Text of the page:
Eppler: 'Pete's Dragon' is the surprise of the summer

Eppler: 'Pete's Dragon' is the surprise of the summer

For the most part, the movies Disney has chosen to remake have made a lotta sense: "Cinderella," an iconic fairy tale, "The Jungle Book," great characters and music, and the upcoming "Beauty and the Beast" looks beautiful, but "Pete's Dragon?" Ugh, even as a kid I thought it sucked.

That's why this new version is such a surprise. It's a thrilling adventure story so well crafted it manages to get you emotionally invested in a computer animated dragon. Disney keeps hiring smart, innovative filmmakers to do these re-makes. Here, they trusted indie filmmaker David Lowery, who made a great little crime drama called "Ain't Them Bodies Saints" a few years ago. And Lowery seems to know how bad the original 1977 movie was, so he threw most of that out save for the main character names.

Young Oakes Fegley is a real find as Pete, a boy left in the woods after a car crash killed his parents. He's turned into a little Tarzan spending his days with his best friend, a dragon he calls Elliot. When Pete is found by a forest ranger, played by a lovely and ernest Bryce Dallas Howard, she starts to unravel the mystery of who this boy is. Robert Redford is Howard's crusty old dad, who's been telling stories for years about seeing a dragon in the woods.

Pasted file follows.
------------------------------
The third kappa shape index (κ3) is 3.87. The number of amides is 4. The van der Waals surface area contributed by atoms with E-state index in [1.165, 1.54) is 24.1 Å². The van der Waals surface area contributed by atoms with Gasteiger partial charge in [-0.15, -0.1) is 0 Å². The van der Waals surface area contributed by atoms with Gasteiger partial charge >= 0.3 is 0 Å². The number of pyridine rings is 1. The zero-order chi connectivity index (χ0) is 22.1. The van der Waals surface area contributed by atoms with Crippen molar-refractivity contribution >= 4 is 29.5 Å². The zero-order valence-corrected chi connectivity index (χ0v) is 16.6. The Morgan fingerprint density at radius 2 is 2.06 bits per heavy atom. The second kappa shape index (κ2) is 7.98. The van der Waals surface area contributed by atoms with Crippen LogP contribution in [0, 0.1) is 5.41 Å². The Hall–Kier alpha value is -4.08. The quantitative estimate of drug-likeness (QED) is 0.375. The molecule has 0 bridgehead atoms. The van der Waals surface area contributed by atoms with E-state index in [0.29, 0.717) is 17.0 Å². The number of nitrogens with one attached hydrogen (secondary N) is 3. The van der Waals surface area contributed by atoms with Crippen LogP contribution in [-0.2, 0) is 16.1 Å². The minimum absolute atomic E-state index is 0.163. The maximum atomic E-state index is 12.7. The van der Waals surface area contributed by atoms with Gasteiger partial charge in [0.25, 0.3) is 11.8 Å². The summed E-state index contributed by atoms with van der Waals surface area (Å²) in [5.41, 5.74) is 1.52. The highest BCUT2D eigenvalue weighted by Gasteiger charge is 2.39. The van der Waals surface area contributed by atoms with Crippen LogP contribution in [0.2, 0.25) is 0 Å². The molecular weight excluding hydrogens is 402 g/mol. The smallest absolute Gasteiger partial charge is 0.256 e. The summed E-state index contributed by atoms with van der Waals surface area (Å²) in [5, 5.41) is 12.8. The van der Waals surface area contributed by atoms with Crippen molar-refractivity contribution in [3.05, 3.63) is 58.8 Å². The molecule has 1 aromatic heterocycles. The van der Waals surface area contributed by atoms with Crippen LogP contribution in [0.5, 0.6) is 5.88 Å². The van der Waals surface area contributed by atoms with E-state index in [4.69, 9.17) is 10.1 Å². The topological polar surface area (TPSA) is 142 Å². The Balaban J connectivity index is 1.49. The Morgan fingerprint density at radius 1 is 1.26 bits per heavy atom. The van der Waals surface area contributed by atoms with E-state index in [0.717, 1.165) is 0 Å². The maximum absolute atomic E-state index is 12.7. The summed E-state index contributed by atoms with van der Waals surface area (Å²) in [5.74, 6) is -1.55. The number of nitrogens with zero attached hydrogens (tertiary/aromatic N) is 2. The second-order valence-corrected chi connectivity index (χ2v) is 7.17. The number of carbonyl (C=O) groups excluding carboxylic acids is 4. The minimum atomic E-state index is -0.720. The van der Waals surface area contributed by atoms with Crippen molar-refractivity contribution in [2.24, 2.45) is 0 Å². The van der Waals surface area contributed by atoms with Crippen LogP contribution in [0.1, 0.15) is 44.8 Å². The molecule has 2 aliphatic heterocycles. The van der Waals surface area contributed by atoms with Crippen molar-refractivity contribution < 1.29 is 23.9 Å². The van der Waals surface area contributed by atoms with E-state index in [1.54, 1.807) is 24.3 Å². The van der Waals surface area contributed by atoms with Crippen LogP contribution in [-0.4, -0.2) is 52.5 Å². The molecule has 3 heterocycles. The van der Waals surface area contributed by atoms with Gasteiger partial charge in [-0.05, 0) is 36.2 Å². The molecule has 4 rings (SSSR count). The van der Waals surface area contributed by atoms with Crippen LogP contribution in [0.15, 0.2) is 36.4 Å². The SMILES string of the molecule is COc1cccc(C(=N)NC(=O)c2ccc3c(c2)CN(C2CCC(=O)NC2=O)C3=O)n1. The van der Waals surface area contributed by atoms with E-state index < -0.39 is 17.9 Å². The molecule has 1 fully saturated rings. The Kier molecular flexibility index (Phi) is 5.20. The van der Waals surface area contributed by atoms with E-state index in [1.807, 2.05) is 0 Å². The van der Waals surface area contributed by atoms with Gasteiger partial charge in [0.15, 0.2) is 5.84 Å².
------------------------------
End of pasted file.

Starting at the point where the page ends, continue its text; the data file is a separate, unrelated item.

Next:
"Pete's Dragon" follows the familiar model set by "E.T." and "The Iron Giant" about a boy and his other worldly friend and the grown-ups trying to tear them apart, but it works very nicely. The movie also resists the worst Disney instincts - there are no musical numbers, the dragon doesn't talk, but there is plenty of hugging and learning. And I got caught up in it because I'm a big softy.

"Pete's Dragon" is a delightful surprise in a summer that's been severely lacking them.

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